President Donald Trump's tweet Wednesday that America's nuclear arsenal is "now stronger and more powerful than ever before" is debatable. His claim of the credit is entirely unjustified.
While the U.S. has daunting nuclear power, the Pentagon's program has been beset with morale, training, discipline and resource problems. And the modernization effort that started under former President Barack Obama hasn't been altered by the Trump administration.
Here's a look at Trump's statements and how they hold up:
U.S. & World
TRUMP: "My first order as President was to renovate and modernize our nuclear arsenal. It is now far stronger and more powerful than ever before."
THE FACTS: Trump did order a new review of the U.S. nuclear posture, in an executive order in January. The order said the review should ensure America's nuclear deterrent is robust, ready and tailored to address 21st century threats.
But the review isn't complete. There have been no significant changes in America's nuclear power as a result.
While Obama pledged billions of dollars to modernizing the arsenal, the program is in its early stages.
It is aimed at all three elements of the nuclear triad: Air Force bombers and Navy submarines capable of launching nuclear bombs and land-based intercontinental ballistic missiles.
Today's force is largely the same as the one Trump inherited on Jan. 20. The primary difference is there are actually fewer ICBMs now after a planned reduction that was directed by Obama.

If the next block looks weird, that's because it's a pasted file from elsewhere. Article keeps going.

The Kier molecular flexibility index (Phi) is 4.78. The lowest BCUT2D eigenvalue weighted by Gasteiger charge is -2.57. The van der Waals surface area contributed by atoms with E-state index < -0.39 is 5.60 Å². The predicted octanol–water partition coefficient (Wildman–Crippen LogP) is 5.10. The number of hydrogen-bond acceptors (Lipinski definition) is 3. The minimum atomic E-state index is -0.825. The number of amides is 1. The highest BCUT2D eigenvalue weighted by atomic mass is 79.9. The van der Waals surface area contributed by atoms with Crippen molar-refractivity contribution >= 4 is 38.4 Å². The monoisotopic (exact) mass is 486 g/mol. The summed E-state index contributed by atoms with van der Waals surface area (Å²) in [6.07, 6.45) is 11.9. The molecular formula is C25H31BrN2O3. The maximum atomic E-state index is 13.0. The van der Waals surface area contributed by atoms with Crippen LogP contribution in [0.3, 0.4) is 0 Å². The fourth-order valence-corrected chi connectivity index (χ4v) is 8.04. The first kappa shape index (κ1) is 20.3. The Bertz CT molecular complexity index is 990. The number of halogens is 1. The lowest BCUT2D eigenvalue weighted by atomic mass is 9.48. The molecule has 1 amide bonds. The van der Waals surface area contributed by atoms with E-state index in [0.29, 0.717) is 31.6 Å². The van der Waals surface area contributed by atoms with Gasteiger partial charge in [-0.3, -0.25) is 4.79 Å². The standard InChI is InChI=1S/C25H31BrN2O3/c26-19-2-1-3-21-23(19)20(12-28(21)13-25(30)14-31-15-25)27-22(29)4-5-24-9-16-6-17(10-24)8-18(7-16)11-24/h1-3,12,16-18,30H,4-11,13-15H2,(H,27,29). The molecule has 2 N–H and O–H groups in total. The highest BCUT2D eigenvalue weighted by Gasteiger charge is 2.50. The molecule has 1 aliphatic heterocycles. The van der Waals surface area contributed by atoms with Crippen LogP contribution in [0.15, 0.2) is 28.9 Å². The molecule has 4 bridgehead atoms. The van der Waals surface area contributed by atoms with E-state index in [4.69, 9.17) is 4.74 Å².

Trump also initially proposed a 2018 budget that would cut $340 million from missile defense programs intended to deter a potential strike by North Korea, Iran or other countries. Congress has been taking steps to safeguard some of that funding.
Trump's statement about overall nuclear strength is debatable.
The Associated Press documented a range of problems in the Minuteman 3 missile force starting in 2013, including numerous morale, training, discipline and leadership shortfalls that have beset the nuclear force in recent years, especially among those who operate, maintain and protect the weapons.
The Air Force began implementing what it calls a "force improvement plan" to boost morale, increase resources and attempt to eliminate the stigma that had become attached to the nuclear missile career field, which many saw as a dead end and much less rewarding than being a pilot.
Last year, then-Defense Secretary Ash Carter announced that the Pentagon would invest $108 billion over the next five years, saying the department was committed to correcting decades of short-changing the nuclear force. The funding would be used to sustain and improve the force and for developing a new generation of weapons.
There also are questions about missile defense.
Some experts argue the current strategy for shooting down ICBM-range missiles, like those North Korea is trying to perfect, is overly expensive and inadequate. Instead of the silo-based interceptors being used, some argue a more fruitful approach would be to destroy or disable such missiles before they can be launched, possibly by cyberattack.